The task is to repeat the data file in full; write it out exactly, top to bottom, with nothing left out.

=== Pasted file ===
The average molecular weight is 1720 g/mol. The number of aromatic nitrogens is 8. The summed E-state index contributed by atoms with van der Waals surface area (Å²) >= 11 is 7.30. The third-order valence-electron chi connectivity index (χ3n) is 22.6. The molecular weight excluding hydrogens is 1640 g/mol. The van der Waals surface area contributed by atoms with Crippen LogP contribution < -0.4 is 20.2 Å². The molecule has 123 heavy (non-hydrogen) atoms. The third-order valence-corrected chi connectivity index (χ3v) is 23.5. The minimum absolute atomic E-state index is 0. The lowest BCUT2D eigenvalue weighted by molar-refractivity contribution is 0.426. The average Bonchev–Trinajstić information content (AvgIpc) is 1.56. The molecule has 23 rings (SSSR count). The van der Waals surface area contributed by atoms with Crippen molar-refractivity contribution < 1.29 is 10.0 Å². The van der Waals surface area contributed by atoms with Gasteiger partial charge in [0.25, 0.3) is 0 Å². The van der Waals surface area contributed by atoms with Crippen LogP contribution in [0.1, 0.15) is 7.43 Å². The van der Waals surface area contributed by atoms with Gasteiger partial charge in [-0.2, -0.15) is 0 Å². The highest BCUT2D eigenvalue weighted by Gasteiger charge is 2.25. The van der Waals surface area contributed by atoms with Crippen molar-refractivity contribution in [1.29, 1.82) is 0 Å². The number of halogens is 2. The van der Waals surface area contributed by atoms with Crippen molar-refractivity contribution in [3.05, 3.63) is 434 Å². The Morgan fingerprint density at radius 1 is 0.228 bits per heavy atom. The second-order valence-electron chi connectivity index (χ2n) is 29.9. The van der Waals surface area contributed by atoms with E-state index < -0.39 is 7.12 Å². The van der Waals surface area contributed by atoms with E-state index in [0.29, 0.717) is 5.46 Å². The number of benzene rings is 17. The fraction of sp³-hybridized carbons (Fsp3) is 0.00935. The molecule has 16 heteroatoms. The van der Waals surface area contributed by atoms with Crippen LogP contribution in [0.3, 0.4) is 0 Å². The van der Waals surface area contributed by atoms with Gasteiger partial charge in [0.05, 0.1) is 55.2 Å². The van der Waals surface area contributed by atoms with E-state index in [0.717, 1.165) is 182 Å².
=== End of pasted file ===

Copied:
The average molecular weight is 1720 g/mol. The number of aromatic nitrogens is 8. The summed E-state index contributed by atoms with van der Waals surface area (Å²) >= 11 is 7.30. The third-order valence-electron chi connectivity index (χ3n) is 22.6. The molecular weight excluding hydrogens is 1640 g/mol. The van der Waals surface area contributed by atoms with Crippen LogP contribution < -0.4 is 20.2 Å². The molecule has 123 heavy (non-hydrogen) atoms. The third-order valence-corrected chi connectivity index (χ3v) is 23.5. The minimum absolute atomic E-state index is 0. The lowest BCUT2D eigenvalue weighted by molar-refractivity contribution is 0.426. The average Bonchev–Trinajstić information content (AvgIpc) is 1.56. The molecule has 23 rings (SSSR count). The van der Waals surface area contributed by atoms with Crippen molar-refractivity contribution < 1.29 is 10.0 Å². The van der Waals surface area contributed by atoms with Gasteiger partial charge in [0.25, 0.3) is 0 Å². The van der Waals surface area contributed by atoms with Crippen LogP contribution in [0.1, 0.15) is 7.43 Å². The van der Waals surface area contributed by atoms with Gasteiger partial charge in [-0.2, -0.15) is 0 Å². The highest BCUT2D eigenvalue weighted by Gasteiger charge is 2.25. The van der Waals surface area contributed by atoms with Crippen molar-refractivity contribution in [1.29, 1.82) is 0 Å². The number of halogens is 2. The van der Waals surface area contributed by atoms with Crippen molar-refractivity contribution in [3.05, 3.63) is 434 Å². The Morgan fingerprint density at radius 1 is 0.228 bits per heavy atom. The second-order valence-electron chi connectivity index (χ2n) is 29.9. The van der Waals surface area contributed by atoms with E-state index < -0.39 is 7.12 Å². The van der Waals surface area contributed by atoms with E-state index in [0.29, 0.717) is 5.46 Å². The number of benzene rings is 17. The fraction of sp³-hybridized carbons (Fsp3) is 0.00935. The molecule has 16 heteroatoms. The van der Waals surface area contributed by atoms with Crippen LogP contribution in [0.3, 0.4) is 0 Å². The van der Waals surface area contributed by atoms with Gasteiger partial charge in [0.05, 0.1) is 55.2 Å². The van der Waals surface area contributed by atoms with E-state index in [0.717, 1.165) is 182 Å².